Make ‘Em Famous: Nathan Kalish

Yeah, fame doesn’t really exist anymore. Especially in the music industry, which probably doesn’t exist as a giant whole anymore either. What separates the pros from the amateurs, the successful and the unsuccessful, is essentially the same thing that separates hard workers from lazy  pieces of shit. Regardless, certain singer-songwriters who started with cult followings have risen to a level where most music fans have at least heard of them. Conor Oberst, Ingrid Michaelson, Ryan Adams, and Jason Isbell come to mind, though I’m sure you’ve already thought of others. For shit’s sake, I think it’s about time that Nathan Kalish was added to this list.

I’ve known Nathan for about a decade, as a fellow songwriter, a friend, and as someone who legitimately loves his music. Add to it the fact that he’s been a dead-shot serous musician since he was a kid. Based on my many sober and completely shit-faced conversations with him, I reckon he has never had any other career goal than to be a musician.

His early work with The Wildfire was Americana set ablaze by Replacements-style punk, graced with songwriting chops clearly sharpened by greats such as Neil Young, Sprinsteen, John Prine, and others. After The Wildfire broke up and a couple self-released solo albums, Nathan reinvented his act under the monike Nathan Kalish & the Lastcallers. The punk flair and DIY can-do existed more as an ethos at this point, while the music itself veered into flat-out honky-tonk country. And while few sounds will ever feel as good to me as the early primal rumbles of The Wildfire, the two Lastcaller albums found Nathan fashioning a sound and  image that are truly his own, wisely rooted in Americana’s rich soil. So it’s no surprise that his latest release I Want to Believe is his best album yet.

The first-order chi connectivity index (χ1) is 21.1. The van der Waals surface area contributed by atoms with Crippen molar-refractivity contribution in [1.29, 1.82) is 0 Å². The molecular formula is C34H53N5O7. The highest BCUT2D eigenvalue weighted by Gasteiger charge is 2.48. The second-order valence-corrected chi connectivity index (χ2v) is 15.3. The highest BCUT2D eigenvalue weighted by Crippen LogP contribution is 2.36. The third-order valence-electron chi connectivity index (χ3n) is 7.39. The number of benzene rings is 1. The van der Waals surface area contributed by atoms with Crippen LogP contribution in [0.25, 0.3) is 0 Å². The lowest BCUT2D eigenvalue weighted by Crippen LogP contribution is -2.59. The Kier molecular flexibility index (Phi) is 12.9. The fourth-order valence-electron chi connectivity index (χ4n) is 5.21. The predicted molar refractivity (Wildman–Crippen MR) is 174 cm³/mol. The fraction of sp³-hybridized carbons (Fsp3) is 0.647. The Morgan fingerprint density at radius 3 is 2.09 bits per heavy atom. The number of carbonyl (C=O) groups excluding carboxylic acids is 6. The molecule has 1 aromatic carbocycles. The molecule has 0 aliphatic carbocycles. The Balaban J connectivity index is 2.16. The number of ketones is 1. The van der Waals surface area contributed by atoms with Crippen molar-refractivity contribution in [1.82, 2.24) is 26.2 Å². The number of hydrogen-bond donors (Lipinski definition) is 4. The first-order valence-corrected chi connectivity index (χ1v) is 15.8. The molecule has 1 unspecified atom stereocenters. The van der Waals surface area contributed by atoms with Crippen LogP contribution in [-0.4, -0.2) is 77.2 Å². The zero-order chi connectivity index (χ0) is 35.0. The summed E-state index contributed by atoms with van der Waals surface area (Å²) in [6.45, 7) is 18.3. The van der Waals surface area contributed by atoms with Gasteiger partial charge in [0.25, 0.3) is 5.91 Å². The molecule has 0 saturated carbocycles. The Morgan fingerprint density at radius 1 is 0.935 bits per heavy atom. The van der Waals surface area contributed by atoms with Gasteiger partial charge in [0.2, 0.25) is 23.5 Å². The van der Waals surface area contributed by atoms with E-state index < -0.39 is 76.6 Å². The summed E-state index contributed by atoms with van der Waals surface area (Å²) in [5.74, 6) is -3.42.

With a non-Confederate country flag in one hand and a freak flag in the other, Kalish covers everything from the Kingdom of Heaven to the hellish Kingdom of post-Trump America, and alien-helmed flying saucers maneuvering space in between. With standouts like the Tom Pettyish “Winter Phase Revisited” and the catchy, flat-out-bizarre “Roswell,” to the youthful pessimism of “Bullies Win Again,” this effort finds Nathan doing what he was born to do: write damn good songs and put them to work.

Buy his records. Go see him play. Request his music. Seriously, make him famous.


Favorite Track: “Do You Ever.” The song starts off sounding like a Waylon Jennings throwback, and careens into as infectious of a chorus as you are about to hear, with strange vibes and traditional rhythms continuing the weirdo balance of earth and space that holds this album together.

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